What Golf said . . .
I've been trained in interview and interrogation techniques, myself. I used to interview (interrogate) those in a corporate setting, where the only
technique you can really use is "good cop" . . . without the "bad". So, I don't have a background in military techniques . . . but, I do have a
background in psychology and if you are talking military . . . there really is no way to survive, unless they want you to.
As it seems you are talking about LEOs it really matters who trained them, as well. While many LEO and Gov agents are trained in Reid . . . many
others are trained in Wicklander/Zulawski, or even both. Certain subjects respond better to differing techniques.
I've been trained in W/Z, which involves the use of neuro-linguistics, body language, and overcoming objection. Reid is basically a mind game, where
they get you on the defensive and then try to trip up your story. It's a lot easier to "frame" someone with Reid. Reid also leads to many "false
confessions" and is quickly being seen as unreliable to many interviewers/interrogators. LEOs can also be more aggressive and use psych techniques to
make you uncomfortable, like the bright light shining in your face, denying you food or drink, yelling, threatening, and banging you around, letting
you sit unattended for extended periods before entering, etc . . . this is just to break you down before interrogation and make you more likely to
talk when they enter.
If you can spot that they are using Reid, as Golf said, just sit and shut up . . . they won't have anything to stand on or lead them. That's when
they usually try the "good cop-bad cop" routine . . . to soften you up and get you to start talking . . . part of the mind game. WIth W/Z, they are
non-accusatory and "nice" the whole time, so it's harder to "spot" . . . the appearance is that you are just talking. However, the W/Z interviewer is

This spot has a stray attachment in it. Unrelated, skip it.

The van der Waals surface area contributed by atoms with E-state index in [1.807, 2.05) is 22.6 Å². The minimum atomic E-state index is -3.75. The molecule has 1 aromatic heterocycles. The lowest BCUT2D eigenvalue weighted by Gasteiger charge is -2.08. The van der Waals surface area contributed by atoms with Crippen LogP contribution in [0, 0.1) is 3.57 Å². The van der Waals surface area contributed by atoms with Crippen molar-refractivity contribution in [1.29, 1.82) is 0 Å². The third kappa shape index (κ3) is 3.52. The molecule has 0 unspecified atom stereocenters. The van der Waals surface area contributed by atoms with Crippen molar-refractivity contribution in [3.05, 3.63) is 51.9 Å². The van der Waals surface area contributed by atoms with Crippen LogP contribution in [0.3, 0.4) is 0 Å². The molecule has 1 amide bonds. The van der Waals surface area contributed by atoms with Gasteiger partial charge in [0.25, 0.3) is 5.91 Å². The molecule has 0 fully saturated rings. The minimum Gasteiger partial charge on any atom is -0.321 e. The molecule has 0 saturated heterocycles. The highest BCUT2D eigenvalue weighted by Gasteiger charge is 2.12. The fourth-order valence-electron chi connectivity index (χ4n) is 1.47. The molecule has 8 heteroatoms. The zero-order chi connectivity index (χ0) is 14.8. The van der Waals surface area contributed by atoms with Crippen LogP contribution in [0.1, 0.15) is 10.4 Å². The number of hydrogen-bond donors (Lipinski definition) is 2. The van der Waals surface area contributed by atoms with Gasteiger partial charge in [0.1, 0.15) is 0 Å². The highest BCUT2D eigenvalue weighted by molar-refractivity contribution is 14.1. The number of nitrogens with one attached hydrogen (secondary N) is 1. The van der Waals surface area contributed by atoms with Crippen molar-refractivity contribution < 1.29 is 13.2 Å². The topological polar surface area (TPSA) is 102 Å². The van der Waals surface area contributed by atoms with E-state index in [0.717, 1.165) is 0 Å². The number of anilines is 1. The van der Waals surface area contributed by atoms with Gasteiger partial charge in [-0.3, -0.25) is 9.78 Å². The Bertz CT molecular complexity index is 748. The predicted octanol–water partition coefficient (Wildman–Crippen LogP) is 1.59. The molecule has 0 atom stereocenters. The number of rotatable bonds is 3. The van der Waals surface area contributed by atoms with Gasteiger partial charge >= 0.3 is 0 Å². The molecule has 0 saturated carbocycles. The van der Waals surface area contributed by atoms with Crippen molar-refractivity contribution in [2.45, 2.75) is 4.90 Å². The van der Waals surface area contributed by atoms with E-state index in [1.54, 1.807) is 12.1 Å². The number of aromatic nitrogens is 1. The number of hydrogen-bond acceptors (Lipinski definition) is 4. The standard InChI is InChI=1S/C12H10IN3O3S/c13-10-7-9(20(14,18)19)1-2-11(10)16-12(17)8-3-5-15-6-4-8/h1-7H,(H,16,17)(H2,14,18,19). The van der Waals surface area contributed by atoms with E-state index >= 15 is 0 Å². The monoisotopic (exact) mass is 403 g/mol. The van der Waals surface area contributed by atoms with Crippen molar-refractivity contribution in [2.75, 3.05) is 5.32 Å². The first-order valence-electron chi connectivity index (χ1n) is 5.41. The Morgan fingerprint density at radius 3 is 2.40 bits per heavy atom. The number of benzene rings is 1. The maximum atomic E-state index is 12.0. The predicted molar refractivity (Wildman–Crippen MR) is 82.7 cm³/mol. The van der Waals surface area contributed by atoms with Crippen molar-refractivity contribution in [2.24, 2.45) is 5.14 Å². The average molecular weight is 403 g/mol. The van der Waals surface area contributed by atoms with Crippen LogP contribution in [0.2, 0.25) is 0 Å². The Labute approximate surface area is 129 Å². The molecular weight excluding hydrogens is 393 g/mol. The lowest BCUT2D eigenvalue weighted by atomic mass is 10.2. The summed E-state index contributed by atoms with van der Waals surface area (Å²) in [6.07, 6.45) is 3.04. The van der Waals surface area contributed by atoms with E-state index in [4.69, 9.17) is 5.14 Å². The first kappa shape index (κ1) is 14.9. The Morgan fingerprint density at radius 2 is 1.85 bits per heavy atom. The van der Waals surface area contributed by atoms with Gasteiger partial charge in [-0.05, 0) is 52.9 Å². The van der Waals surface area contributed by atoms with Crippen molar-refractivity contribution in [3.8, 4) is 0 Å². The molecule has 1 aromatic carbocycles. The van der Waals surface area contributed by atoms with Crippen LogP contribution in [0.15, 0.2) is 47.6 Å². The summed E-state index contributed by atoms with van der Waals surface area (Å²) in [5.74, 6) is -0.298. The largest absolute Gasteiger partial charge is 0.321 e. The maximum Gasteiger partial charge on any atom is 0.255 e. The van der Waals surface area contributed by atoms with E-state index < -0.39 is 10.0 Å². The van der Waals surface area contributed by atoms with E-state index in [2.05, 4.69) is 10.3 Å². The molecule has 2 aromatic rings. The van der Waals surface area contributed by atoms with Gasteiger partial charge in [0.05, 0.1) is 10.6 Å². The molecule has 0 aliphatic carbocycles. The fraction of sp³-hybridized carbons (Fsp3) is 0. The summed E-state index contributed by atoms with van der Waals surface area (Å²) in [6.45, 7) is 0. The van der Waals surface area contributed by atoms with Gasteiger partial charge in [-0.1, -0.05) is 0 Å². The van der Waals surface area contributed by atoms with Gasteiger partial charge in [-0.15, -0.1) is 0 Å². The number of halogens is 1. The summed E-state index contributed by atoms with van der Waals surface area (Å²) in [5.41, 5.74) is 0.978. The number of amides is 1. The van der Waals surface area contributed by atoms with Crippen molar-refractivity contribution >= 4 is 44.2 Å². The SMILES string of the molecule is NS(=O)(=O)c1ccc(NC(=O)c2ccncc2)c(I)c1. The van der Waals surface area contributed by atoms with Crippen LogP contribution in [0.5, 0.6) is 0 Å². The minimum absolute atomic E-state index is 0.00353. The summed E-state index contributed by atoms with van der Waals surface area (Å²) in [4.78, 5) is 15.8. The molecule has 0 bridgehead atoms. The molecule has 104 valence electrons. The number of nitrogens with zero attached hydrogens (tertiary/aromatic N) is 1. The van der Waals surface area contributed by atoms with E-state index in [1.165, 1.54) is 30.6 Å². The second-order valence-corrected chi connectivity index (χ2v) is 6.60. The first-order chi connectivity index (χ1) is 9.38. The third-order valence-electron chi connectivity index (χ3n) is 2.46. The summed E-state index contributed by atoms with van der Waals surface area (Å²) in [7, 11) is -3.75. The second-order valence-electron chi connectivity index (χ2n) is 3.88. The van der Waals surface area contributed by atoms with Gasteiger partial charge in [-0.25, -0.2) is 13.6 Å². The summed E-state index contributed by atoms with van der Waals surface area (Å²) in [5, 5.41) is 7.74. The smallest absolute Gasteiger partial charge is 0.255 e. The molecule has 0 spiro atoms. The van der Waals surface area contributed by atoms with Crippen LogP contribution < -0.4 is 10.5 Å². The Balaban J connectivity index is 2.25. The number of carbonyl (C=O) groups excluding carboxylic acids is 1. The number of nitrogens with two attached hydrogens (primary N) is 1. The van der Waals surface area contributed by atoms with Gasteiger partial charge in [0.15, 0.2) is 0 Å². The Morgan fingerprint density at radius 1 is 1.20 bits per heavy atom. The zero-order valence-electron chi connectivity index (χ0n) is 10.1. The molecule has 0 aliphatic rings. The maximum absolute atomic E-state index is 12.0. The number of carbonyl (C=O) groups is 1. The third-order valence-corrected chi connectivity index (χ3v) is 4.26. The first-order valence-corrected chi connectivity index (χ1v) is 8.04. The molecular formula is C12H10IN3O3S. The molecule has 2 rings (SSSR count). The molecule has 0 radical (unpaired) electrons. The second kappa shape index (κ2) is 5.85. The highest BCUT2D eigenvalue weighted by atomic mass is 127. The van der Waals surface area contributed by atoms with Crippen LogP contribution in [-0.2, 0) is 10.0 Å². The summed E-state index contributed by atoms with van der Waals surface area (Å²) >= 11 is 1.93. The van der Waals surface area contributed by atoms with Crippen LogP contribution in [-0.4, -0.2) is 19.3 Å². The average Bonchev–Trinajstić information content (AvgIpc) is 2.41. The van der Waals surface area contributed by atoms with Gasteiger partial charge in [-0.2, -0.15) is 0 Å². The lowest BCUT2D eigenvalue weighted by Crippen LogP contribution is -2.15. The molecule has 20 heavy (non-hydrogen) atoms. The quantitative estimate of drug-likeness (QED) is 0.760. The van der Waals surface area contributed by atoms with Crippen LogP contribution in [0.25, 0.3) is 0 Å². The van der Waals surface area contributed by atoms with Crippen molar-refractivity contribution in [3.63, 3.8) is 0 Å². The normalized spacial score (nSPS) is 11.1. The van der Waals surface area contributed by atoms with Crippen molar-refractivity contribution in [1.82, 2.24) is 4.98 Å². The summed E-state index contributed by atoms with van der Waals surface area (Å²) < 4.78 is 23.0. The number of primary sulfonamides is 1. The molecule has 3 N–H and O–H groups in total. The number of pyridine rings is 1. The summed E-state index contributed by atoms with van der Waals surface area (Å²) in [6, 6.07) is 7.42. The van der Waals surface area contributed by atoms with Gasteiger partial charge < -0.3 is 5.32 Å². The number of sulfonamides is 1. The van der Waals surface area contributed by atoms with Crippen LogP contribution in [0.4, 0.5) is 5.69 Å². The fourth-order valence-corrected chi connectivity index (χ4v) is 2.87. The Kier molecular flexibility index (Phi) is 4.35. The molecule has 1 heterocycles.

not paying attention to your words as much as your behavior. If you are showing deceptive behavior (which you can't control, as it is your body's
auto-response) . . . they keep going. Also, they are going to randomly place names, actions, places that go along with your suspected act (such as
listing their responsibilities in investigation and saying your act in the middle of the list) and pausing just a bit longer than their usual speech
pattern after mention. If your body language changes or you give neuro-linguistic "tells" (again it's part of the body's auto-response) . . . their
suspicions are confirmed. Once they get enough "tells" . . . they will ask, not accuse, "when was the first time" or "how many times have you". A
person, when denying, will inhale before answering . . . A person, when admitting, will exhale before answering. If you inhale . . . they won't even
let you answer and change the subject.
Also, all interviewers/interrogators are going to lie . . . a lot. It's totally legal and you have no recourse. There are no ethical codes in
enticing someone to admit to something.
Also, and very important, if they had/have indisputable evidence for your suspected act . . . you wouldn't be sitting in an interview room. You would
be in jail awaiting arraignment. So, the fact that they are even talking to you means they don't have the evidence they need to convict you of
As said above . . . if LEO/Gov agent or corporate . . . the best advice is to never say a word. Don't even answer questions like "is your name?", "do
you live at?", "how you feeling?". Just sit there and shut up. If you ever say anything . . . it should only be "am I under arrest?". If the
answer is no . . . then leave. However, Golf's suggestion of simply giving them a card with your lawyer's name on it is a great idea. Keep one
handy, just in case.
edit on 5/6/13 by solomons path because: (no reason given)
edit on 5/6/13 by solomons path because: (no reason